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Surviving your musical NQT year

surviving your year as a music NQT - teacher and musician

When Helen Tierney asked me to speak at Middlesex University, she specifically asked me to give a few ‘survival tips’ for NQTs.  It should sound strange to represent the first year of teaching as a journey into a dangerous wilderness but those of us who have been there know that the first year in the classroom can seem like you need to be a genetic hybrid of Andy McNab and Steve Irwin.  To that end, here’s a few of the tips that I gave yesterday.

Don’t beat yourself up

You’re a newly qualified teacher, not a newly qualified heart surgeon.  Your mistakes in the classroom, practice room or rehearsal are unlikely to result in anyone’s death.  While there’s a certain truth in saying that we’re in the profession of changing lives, you’re not going to ruin a child’s life prospects because one of your lessons was below your usual standard.  
Don’t let yourself burn out, don’t work yourself into the ground and don’t feel guilty for calling it a day when you’ve put in a solid day’s work.  There will always be more to be done in teaching and this is true whether you work eight hours a day or twenty.  

If you get one thing right, make it feedback

Good planning is great and inspiring warmups are wonderful but getting feedback right will make your life so much easier.  If you’re constantly giving good feedback to pupils, then your planning will practically take care of itself.  Fantastic feedback will also give you lots of evidence for progress, which will keep SLT off your back.  Have a strategy for giving good feedback ( here’s one), stick to it and use feedback as a vehicle to focus on teaching rather than paperwork.  

Read everything you can

You’ve just had a year of being exposed to a huge variety of excellent ideas and you are probably excited to give them all a go in ‘your school’.  This is great but, at some point, you will run out of ideas.  Reading is a great vehicle to maintain your awareness of what has and hasn’t worked in other schools.  There are some great music teacher blogs out there but also get your hands on books from the likes of Martin Fautley, John Finney and David Bray.  The more you read, the easier the job gets.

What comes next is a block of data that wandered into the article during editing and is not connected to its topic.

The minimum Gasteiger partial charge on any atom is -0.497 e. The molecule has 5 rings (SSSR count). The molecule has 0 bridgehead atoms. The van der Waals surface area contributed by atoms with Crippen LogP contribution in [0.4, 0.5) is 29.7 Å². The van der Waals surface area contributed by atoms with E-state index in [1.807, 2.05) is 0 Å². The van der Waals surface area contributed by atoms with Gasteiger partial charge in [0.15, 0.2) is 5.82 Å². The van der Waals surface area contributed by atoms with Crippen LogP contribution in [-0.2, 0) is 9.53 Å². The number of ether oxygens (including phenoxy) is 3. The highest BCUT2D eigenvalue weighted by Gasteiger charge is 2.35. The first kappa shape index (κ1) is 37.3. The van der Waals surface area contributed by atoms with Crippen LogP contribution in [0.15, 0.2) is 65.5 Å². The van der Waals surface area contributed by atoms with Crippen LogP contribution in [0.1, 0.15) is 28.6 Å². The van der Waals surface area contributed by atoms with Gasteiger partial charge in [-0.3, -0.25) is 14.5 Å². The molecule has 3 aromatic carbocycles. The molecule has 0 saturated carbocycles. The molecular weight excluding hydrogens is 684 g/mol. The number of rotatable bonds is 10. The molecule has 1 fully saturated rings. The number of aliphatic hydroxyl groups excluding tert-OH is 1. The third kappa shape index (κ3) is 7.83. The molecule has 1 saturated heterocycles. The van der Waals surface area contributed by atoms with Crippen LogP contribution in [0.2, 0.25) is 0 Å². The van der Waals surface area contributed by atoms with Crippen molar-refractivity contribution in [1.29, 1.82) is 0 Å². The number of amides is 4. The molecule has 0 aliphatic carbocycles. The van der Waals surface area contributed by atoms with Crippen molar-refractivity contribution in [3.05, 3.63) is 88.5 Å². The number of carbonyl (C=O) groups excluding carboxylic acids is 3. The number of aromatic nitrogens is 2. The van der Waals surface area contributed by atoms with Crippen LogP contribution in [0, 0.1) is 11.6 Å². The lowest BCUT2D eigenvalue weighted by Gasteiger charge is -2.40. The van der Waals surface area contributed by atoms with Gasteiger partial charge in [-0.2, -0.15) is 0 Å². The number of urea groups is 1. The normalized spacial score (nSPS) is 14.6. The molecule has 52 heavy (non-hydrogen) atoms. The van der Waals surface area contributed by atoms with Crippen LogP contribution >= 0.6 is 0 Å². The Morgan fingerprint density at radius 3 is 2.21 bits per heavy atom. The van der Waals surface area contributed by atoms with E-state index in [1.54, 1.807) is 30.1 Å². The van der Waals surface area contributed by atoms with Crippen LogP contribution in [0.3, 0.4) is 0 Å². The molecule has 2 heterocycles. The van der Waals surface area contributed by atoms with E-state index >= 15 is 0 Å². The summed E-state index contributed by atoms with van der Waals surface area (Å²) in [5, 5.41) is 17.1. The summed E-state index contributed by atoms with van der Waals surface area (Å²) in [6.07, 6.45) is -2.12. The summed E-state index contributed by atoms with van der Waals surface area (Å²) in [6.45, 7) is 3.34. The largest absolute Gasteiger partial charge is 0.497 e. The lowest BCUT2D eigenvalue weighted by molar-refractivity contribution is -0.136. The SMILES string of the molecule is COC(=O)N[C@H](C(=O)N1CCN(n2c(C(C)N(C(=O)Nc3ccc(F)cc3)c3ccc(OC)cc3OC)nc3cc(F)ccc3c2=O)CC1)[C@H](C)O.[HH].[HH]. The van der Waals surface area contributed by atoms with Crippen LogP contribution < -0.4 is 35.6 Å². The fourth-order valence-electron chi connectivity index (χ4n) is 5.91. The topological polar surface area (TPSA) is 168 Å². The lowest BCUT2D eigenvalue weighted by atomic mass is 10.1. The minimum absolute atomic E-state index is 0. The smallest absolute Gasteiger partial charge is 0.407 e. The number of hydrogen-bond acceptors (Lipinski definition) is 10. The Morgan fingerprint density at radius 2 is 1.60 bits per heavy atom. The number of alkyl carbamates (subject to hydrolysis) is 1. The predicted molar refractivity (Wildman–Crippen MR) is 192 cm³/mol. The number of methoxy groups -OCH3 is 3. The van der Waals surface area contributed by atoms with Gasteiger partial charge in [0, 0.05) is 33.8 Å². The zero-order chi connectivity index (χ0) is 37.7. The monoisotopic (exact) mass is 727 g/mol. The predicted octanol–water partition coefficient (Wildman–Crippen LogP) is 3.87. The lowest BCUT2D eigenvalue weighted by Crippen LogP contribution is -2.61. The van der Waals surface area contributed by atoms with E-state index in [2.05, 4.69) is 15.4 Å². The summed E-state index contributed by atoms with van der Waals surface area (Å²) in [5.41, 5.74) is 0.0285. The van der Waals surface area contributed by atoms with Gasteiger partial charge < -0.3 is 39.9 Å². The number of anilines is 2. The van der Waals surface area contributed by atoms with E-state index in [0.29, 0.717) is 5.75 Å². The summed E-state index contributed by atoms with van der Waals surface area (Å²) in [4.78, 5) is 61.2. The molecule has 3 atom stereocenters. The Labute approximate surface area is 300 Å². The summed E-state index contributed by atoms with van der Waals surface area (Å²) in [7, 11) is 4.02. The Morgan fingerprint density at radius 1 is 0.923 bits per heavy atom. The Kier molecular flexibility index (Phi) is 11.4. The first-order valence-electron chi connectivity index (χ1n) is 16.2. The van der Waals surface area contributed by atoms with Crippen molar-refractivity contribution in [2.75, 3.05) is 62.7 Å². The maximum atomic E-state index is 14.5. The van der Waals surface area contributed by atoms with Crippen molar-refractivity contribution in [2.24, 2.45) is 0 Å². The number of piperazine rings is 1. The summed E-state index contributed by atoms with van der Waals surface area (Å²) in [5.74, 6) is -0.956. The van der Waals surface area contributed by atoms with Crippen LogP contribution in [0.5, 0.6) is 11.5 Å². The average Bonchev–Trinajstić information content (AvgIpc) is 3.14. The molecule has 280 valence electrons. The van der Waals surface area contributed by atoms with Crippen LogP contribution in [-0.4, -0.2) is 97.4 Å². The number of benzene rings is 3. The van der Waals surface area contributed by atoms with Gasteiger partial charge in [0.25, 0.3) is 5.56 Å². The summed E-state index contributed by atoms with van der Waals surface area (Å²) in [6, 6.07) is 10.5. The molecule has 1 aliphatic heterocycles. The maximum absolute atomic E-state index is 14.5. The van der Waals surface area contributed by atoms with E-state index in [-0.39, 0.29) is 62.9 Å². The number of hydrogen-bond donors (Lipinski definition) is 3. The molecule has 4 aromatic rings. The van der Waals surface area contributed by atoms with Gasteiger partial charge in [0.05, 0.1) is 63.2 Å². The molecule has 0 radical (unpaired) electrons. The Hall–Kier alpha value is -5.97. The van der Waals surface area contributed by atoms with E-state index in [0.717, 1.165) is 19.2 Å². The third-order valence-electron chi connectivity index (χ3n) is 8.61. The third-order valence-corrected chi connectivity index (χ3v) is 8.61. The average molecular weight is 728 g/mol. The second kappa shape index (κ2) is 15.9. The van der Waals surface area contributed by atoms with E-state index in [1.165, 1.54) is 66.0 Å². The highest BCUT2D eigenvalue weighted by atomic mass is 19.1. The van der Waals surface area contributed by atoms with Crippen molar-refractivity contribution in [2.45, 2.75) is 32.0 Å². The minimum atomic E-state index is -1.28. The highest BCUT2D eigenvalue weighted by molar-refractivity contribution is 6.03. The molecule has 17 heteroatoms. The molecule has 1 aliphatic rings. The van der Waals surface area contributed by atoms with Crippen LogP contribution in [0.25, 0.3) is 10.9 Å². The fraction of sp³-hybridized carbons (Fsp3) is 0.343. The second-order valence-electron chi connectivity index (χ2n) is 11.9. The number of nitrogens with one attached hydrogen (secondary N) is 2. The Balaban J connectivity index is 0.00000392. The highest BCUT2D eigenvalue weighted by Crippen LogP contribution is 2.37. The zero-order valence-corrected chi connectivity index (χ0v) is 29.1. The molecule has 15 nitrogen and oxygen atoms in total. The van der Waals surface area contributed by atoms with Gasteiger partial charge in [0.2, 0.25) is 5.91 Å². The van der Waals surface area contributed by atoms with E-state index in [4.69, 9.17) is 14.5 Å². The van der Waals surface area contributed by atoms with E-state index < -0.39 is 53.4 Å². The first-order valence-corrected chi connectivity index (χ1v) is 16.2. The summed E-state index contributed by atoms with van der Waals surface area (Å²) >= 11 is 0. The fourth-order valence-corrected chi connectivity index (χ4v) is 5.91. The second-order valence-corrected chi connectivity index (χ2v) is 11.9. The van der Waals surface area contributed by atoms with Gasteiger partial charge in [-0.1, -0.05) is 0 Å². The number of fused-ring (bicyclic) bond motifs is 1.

Say ‘no’

When you arrive at your school, certain people will see you from the financial/business perspective of ‘extra capacity’.  You are a useful new resource and many people will be asking you to take on additional workload.  Say ‘yes’ to some of it because it’s great experience but have a really clear sense of your own capacity and don’t take on what you can’t deliver.  If you’re leading choir on Mondays, orchestra on Tuesdays, big band on Wednesdays and guitar club on Thursdays, then can you really take on an assessment working group on Fridays?  Just because you’re not scheduled for something at that time doesn’t mean you have the capacity.  See back to the point about not burning out but also remember that your first priority should be to get great in the classroom.   
Say ‘no’ and explain that if you were to take on the workload, then it wouldn’t be done to a good enough standard due to your other commitments.  

Be sceptical of the ‘O’ word

Well, be sceptical of both ‘O’ words: Ofsted and Outstanding.  
Both ‘O’ words are often used as justification for asking you to do something but really just translates as ‘I want you to do this and I’m giving you a seemingly indisputable reason to do so’.  Here’s a few examples and their translation:
  • “Ofsted says that…” translation “I want you to…”
  • “Ofsted wants to see…” translation “I want to see…”
  • “If we’re going to be Outstanding…” translation “I want to see…”
  • “Outstanding teaching is…” translation “I want to see…”
The worst form of this is when the above phrases are used followed by something that Ofsted really has no interest in.  Read the Ofsted myths document that’s now on its second version.  Then read the Ofsted music documents, starting with this one.  This will give you a good idea of when you are being sold a myth and when you are being told ‘the truth’.  Even if it’s ‘the truth’, outline any concerns you have if you feel it’s not right for music in your school.  Do so in a polite, sensitive manner using evidence from other schools (refer back to the previous point about reading).  

Focus on music

Any regular readers of this blog will know that I’m an advocate of making music lessons as musical as possible but it’s worth repeating here.  If you’re in any doubt as to whether your lesson is a good music lesson, start by asking yourself the question ‘is most of it musical’?  The last of my ‘design tenets’ for a music scheme of work says: 

If the work isn’t musical, then it belongs in someone else’s lesson.  

That’s the best mantra I can give any new music teacher – make is musical.